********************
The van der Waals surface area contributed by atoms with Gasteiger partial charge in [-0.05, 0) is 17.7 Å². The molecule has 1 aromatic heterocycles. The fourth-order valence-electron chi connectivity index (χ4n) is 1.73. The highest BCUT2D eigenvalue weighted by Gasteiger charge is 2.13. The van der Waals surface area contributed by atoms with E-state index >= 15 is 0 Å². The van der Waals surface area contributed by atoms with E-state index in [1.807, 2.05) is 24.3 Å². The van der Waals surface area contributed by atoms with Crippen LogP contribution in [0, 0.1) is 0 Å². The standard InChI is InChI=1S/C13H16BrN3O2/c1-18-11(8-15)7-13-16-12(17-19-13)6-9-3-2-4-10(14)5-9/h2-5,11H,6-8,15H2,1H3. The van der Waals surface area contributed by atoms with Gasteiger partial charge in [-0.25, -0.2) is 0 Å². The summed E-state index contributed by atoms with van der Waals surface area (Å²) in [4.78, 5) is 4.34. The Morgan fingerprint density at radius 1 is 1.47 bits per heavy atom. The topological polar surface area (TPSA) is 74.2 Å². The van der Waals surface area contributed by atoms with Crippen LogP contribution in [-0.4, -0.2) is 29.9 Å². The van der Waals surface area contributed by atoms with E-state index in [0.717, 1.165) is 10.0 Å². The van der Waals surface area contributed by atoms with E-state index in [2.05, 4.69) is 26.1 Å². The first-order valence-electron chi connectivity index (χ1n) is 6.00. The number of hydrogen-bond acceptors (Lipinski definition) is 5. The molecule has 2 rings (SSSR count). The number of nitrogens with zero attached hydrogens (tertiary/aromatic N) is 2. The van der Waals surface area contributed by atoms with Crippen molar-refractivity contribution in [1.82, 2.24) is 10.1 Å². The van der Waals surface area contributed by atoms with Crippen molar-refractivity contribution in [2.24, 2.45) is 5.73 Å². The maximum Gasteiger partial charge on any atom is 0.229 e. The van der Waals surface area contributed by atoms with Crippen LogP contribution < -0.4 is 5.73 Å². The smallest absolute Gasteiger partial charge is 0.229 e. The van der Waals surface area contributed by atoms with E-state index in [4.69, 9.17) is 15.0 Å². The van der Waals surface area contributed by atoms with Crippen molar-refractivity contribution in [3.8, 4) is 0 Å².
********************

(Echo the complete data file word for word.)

The van der Waals surface area contributed by atoms with Gasteiger partial charge in [-0.05, 0) is 17.7 Å². The molecule has 1 aromatic heterocycles. The fourth-order valence-electron chi connectivity index (χ4n) is 1.73. The highest BCUT2D eigenvalue weighted by Gasteiger charge is 2.13. The van der Waals surface area contributed by atoms with E-state index >= 15 is 0 Å². The van der Waals surface area contributed by atoms with E-state index in [1.807, 2.05) is 24.3 Å². The van der Waals surface area contributed by atoms with Crippen LogP contribution in [0, 0.1) is 0 Å². The standard InChI is InChI=1S/C13H16BrN3O2/c1-18-11(8-15)7-13-16-12(17-19-13)6-9-3-2-4-10(14)5-9/h2-5,11H,6-8,15H2,1H3. The van der Waals surface area contributed by atoms with Gasteiger partial charge in [-0.25, -0.2) is 0 Å². The summed E-state index contributed by atoms with van der Waals surface area (Å²) in [4.78, 5) is 4.34. The Morgan fingerprint density at radius 1 is 1.47 bits per heavy atom. The topological polar surface area (TPSA) is 74.2 Å². The van der Waals surface area contributed by atoms with Crippen LogP contribution in [-0.4, -0.2) is 29.9 Å². The van der Waals surface area contributed by atoms with E-state index in [0.717, 1.165) is 10.0 Å². The van der Waals surface area contributed by atoms with E-state index in [2.05, 4.69) is 26.1 Å². The first-order valence-electron chi connectivity index (χ1n) is 6.00. The number of hydrogen-bond acceptors (Lipinski definition) is 5. The molecule has 2 rings (SSSR count). The number of nitrogens with zero attached hydrogens (tertiary/aromatic N) is 2. The van der Waals surface area contributed by atoms with Crippen molar-refractivity contribution in [1.82, 2.24) is 10.1 Å². The van der Waals surface area contributed by atoms with Crippen molar-refractivity contribution in [2.24, 2.45) is 5.73 Å². The maximum Gasteiger partial charge on any atom is 0.229 e. The van der Waals surface area contributed by atoms with Crippen LogP contribution < -0.4 is 5.73 Å². The smallest absolute Gasteiger partial charge is 0.229 e. The van der Waals surface area contributed by atoms with E-state index in [4.69, 9.17) is 15.0 Å². The van der Waals surface area contributed by atoms with Crippen molar-refractivity contribution in [3.8, 4) is 0 Å².